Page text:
Strong relationships are key in most sports teams, clubs, and other Discourses and they are no less important, if not more important, in the choral singing. When a chorus sees a fermata, they look to the conductor for the lead. When the conductor gives the signal, the chorus stops. This is exactly the type of a relationship that can be evaluated using Fiano’s questions, “What sort of relationship or relationships is this piece of language seeking to enact with others?”(Fiano 83). This suggests looking at who interacts with who in the Discourse and why those relationships are important.
In observing a High School Chorus class there were interactions between individual students, students and the conductor, and groups of students to other groups of students.
As was mentioned earlier, in a basic four-part chorus there are four sections. Each section sings different notes and when they are all sung at the same time they create a song. Now if one section messes up, all of the other sections can get messed up as well. That is why it is important for each section to be listening to each other and watching each other to keep that connection.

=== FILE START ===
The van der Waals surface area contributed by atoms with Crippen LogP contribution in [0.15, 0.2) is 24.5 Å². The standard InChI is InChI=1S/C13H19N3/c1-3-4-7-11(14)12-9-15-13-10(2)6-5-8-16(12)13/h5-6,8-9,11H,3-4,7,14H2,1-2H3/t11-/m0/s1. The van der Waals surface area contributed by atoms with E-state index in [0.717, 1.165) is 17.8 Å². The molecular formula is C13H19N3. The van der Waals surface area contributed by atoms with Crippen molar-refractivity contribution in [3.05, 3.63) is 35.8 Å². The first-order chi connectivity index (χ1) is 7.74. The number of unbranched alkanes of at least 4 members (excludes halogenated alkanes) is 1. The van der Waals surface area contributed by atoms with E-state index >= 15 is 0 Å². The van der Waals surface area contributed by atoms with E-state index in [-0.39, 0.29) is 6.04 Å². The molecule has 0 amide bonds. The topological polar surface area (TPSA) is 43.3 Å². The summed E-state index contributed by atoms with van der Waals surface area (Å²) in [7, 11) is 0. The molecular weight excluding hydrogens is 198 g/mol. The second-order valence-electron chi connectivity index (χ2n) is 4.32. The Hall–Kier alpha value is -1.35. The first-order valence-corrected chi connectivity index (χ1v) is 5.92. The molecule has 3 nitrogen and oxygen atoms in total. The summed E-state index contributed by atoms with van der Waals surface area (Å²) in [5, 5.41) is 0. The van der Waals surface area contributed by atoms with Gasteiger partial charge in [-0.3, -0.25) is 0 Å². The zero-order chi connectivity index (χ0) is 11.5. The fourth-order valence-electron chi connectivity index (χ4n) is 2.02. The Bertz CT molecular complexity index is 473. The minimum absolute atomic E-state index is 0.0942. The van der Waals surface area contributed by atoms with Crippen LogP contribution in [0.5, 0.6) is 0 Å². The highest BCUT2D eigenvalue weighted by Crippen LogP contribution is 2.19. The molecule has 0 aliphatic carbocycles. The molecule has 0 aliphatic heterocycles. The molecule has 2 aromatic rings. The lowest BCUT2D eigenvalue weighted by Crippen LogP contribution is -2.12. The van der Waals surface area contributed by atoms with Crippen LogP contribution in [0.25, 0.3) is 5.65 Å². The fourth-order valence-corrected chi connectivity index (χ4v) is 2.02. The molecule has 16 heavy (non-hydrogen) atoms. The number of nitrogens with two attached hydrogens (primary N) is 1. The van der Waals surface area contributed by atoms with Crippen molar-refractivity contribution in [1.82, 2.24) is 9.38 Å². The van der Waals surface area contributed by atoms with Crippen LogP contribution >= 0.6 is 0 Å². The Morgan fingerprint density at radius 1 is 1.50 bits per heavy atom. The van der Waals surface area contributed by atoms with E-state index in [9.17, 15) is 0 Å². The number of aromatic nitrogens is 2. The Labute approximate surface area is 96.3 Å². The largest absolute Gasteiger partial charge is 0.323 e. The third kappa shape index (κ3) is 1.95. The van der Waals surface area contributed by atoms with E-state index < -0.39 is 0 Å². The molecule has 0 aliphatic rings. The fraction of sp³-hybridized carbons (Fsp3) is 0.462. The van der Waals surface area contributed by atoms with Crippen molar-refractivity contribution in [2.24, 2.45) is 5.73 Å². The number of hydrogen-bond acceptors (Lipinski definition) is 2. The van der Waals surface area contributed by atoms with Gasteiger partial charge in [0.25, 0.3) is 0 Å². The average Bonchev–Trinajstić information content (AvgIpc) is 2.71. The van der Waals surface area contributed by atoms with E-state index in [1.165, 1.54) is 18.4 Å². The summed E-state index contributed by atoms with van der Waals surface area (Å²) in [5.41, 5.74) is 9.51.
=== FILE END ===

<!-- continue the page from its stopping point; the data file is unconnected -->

Relationships: Singers and Conductors
Another very important relationship is between the conductor and the chorus. When watching a performance a non member may think the conductor is simply waving his hands around, yet in all reality, he is keeping the chorus together.
With each hand gesture comes a reaction from the chorus. For example, if a conductor begins to lower his hands that means he wants the chorus to get softer and the chorus will do just that. All that being said, when a chorus gets really comfortable with each other, they can sometimes conduct themselves.
In my high school chorus experience, there were many songs that the conductor sat in the audience for. He had helped us get our feet on the ground, but eventually we became so insinc and connected that we could perform without him. We were such good friends outside of classroom that we were able to interact so well as to perform on our own. It is pertinent that the singers, the sections, the chorus and the conductor all have strong relationships with each other for the “team” to function properly.